I'm not sure whether there's cause-and-effect at work, or just a correlation, but when I fell back into checking news sites and political blogs, I also fell back into a jittery, tired, unhappy state of mind, which lasted a couple of days, and lifted when I stopped checking Andrew Sullivan, et. al.
This gets me thinking about the other kind of clicking and checking that I do, on musical instrument sites. Mandolincafe.com, some local music stores, Craigslist, Ebay: I spend a fair amount of time on each of these, looking over the latest offerings, although I'm not really shopping as such. In fact, in the past few weeks I've seen two or three of the instruments I was ostensibly waiting and searching for become available, and with money in the bank, I've passed on all of them.
Those particular neural pathways got laid down back in '04, almost a decade ago, when I started looking for an octave mandolin, and they've only gotten deeper. I wonder, though, whether it's not time for me to try cutting out those searches for a while, too, and see what happens.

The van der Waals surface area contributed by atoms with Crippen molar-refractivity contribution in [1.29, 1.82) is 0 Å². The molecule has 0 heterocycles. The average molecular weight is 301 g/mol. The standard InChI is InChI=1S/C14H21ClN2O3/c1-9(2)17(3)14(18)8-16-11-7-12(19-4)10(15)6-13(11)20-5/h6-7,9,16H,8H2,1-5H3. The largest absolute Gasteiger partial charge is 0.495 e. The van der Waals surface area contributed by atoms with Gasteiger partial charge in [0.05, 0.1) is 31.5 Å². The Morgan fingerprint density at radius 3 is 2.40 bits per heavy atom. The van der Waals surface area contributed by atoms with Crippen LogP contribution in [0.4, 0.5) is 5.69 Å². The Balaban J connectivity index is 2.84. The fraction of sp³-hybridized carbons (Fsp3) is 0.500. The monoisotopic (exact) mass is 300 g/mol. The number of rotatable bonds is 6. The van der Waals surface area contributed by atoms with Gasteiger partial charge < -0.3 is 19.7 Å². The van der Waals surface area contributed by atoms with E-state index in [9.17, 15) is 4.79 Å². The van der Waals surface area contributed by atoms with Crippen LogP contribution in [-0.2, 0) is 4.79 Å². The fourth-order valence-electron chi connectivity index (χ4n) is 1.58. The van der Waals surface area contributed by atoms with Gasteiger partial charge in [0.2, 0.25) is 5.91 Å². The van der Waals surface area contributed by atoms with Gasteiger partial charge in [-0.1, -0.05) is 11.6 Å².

(The minute I type that sentence, a thought occurs: but what if someone puts a Mid-Missouri octave up for sale? I'd MISS it! Heh. Maybe I should say, We'd miss it, Precious!)
I did have a good time yesterday at a local guitar store, trying out a few instruments in person. The pleasure came less from the instruments themselves, though, than from being able to play some jazzy chord runs on them: a bit of bossa nova that I learned last summer; the opening chords for Paul Simon's "Fifty Ways to Leave Your Lover," which I've learned for the sake of the Alte Rockers' parody I'm writing "Fifty Shades (to be Her Lover." The fantasy of buying a new instrument may really be, deep down, a fantasy of playing better--playing like the kind of person who would own X, Y, or Z. Lessons in my future, maybe?